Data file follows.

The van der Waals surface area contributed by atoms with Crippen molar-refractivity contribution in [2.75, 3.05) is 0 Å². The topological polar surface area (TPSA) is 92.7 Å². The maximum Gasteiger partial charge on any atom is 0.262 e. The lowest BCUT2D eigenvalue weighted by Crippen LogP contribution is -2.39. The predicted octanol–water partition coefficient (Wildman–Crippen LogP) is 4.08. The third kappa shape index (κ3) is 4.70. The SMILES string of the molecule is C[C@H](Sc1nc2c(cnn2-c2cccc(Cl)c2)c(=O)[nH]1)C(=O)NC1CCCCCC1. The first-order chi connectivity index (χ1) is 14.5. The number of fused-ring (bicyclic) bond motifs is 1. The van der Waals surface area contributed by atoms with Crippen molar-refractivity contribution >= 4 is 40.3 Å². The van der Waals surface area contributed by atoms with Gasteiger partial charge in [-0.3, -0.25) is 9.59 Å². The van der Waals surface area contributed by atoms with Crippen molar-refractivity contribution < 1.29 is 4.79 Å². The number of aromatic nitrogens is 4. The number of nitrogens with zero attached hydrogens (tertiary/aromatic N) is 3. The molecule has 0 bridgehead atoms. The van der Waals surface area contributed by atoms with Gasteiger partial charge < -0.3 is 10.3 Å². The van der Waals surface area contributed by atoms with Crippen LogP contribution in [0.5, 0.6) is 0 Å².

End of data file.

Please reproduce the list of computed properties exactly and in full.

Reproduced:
The van der Waals surface area contributed by atoms with Crippen molar-refractivity contribution in [2.75, 3.05) is 0 Å². The topological polar surface area (TPSA) is 92.7 Å². The maximum Gasteiger partial charge on any atom is 0.262 e. The lowest BCUT2D eigenvalue weighted by Crippen LogP contribution is -2.39. The predicted octanol–water partition coefficient (Wildman–Crippen LogP) is 4.08. The third kappa shape index (κ3) is 4.70. The SMILES string of the molecule is C[C@H](Sc1nc2c(cnn2-c2cccc(Cl)c2)c(=O)[nH]1)C(=O)NC1CCCCCC1. The first-order chi connectivity index (χ1) is 14.5. The number of fused-ring (bicyclic) bond motifs is 1. The van der Waals surface area contributed by atoms with Crippen molar-refractivity contribution >= 4 is 40.3 Å². The van der Waals surface area contributed by atoms with Gasteiger partial charge in [-0.3, -0.25) is 9.59 Å². The van der Waals surface area contributed by atoms with Crippen molar-refractivity contribution < 1.29 is 4.79 Å². The number of aromatic nitrogens is 4. The number of nitrogens with zero attached hydrogens (tertiary/aromatic N) is 3. The molecule has 0 bridgehead atoms. The van der Waals surface area contributed by atoms with Gasteiger partial charge < -0.3 is 10.3 Å². The van der Waals surface area contributed by atoms with Crippen LogP contribution in [0.5, 0.6) is 0 Å².